How to Make Yourself Into a Learning Machine
Shopify’s director of production engineering explains how reading broadly helps him get to the bottom of things
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Editor’s note: We're approaching the one-year anniversary of the release of ChatGPT, a knowledge and information machine unlike any we have ever before created. As we reflected on the role of knowledge, we also wondered what the future of learning would be. How can we learn in the age of AI? What role (if any) do books have? This interview, which we published before the rise of generative AI, might give us a window.
Imagine this: you’re an 18-year-old with just a high school degree. You immigrate to a new country that speaks a different language, and start work with some of the brightest engineers in the world.
Soon after, you’re thrust into management. Now, you’re leading teams of people who are 10 or 20 years older than you, working on one of the fastest-growing internet companies of the last decade.
You have two options: sink or swim.
That’s the position Simon Eskildsen found himself in early in his career. He left his home in Denmark after high school, and moved to Canada alone to take a pre-college gap year working at Shopify.
When he started, Shopify had 150 employees supporting tens of thousands of merchants. Now, it has more than 5,000 employees and over 1 million merchants.
And Simon never went to college—he stayed at Shopify and moved up the ranks to lead infrastructure teams that help keep Shopify processing hundreds of thousands of requests a second, day and night.
So how did he do it?
He began to treat his mind like technology infrastructure.
Instead of building systems to optimize server performance, he was optimizing his own brain: he was building himself into a learning machine.
Simon realized that in order to level up fast enough to do his work he needed to read—a lot. And not only that, he needed to retain what he read.
So he built an elaborate system to read, retain, and apply the lessons in hundreds of books. And he didn’t just read about infrastructure—he read literature, and scientific history; he read about politics and philosophy.
Along the way he discovered that reading broadly was the best way to get to the bottom of things—and therefore the best way to get better at his job.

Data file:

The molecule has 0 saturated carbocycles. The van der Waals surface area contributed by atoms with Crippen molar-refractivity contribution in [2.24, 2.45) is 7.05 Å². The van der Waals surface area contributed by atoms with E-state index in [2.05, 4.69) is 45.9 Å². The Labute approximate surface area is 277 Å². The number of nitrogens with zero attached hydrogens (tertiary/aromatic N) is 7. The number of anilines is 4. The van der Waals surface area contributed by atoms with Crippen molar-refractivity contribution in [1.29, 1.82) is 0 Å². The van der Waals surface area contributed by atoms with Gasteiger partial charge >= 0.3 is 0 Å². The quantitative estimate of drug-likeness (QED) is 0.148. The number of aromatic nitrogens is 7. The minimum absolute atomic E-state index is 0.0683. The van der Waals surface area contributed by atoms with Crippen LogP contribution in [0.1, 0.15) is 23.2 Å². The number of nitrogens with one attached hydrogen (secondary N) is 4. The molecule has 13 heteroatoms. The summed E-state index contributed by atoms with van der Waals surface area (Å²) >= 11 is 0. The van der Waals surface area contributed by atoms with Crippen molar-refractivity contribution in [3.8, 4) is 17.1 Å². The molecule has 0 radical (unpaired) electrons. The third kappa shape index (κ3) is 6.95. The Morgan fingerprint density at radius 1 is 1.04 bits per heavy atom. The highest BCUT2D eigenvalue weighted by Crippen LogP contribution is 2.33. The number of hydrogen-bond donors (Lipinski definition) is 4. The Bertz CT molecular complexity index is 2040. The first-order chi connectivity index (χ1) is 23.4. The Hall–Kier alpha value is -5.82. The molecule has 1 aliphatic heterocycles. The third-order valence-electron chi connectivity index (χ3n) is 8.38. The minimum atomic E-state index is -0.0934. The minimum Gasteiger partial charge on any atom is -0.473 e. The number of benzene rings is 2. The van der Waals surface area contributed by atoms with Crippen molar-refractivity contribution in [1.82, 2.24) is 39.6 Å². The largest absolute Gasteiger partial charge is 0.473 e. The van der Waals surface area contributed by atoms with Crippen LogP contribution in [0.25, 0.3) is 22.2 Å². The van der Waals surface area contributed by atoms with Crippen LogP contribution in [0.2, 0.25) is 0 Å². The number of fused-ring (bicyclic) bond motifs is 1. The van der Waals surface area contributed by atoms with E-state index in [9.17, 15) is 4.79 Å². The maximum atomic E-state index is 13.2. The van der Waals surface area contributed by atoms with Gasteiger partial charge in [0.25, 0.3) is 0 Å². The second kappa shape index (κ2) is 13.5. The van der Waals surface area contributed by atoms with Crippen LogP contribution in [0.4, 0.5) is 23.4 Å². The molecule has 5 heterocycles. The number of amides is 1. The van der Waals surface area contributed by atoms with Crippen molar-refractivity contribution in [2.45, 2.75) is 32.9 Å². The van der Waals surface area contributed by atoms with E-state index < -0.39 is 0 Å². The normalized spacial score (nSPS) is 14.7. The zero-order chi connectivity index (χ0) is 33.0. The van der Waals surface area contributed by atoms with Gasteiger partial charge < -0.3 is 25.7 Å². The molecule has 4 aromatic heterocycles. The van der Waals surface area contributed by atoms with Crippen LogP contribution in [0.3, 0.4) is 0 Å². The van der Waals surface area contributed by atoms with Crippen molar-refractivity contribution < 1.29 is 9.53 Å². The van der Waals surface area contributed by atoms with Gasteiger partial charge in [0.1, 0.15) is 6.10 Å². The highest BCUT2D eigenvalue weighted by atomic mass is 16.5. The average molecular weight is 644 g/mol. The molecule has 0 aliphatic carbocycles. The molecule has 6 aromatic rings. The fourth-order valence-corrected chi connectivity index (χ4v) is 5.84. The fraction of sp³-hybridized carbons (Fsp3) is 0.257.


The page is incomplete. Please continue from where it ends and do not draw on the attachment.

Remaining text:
We met to discuss his elaborate system for remembering what he reads using Readwise and Anki, how he built his own custom Zettelkasten in Markdown, his process for automating his language learning, and his project to cook a dish from every country in the world.
Let’s dive in.
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Simon introduces himself
I grew up in Denmark, but I left home at the ripe age of 18 to pursue an opportunity at a company called Shopify in Canada.
I had heard about Shopify from the Rails community, and after I graduated high school I did an interview with them. After the interview they said, “Yeah, you can come visit us in Ottawa.”
And my response was, “What’s an Ottawa?”
But I ended up interviewing again in Ottawa, and then decided to join for a gap year. Things went well, and you could say I’m now on my sixth gap year. This was the job I would have wanted had I gone to university; I just got lucky to get in right after high school.
Back then, Shopify had tens of thousands of merchants. Today there are over 1 million. I work on building the infrastructure to make the site scale.
How he started reading
I began taking reading seriously when I started at Shopify in 2013. It was primarily driven by the fact that I became a manager very early in my career.
When I started managing, I felt a strong obligation to be the best lead I could for the team. Managing is a big responsibility—and it’s especially challenging when some of your reports are 10 years older than you.
It seemed to me that the best way to meet this responsibility was to wake up earlier and read something every day before I came in.
As I started to read more, the question was whether to go deep or wide. I am curious about so many things, so I naturally gravitated to read widely. I strive to be T-shaped: really good at something, but with a wide foundation—and that’s a metaphor we use widely at Shopify.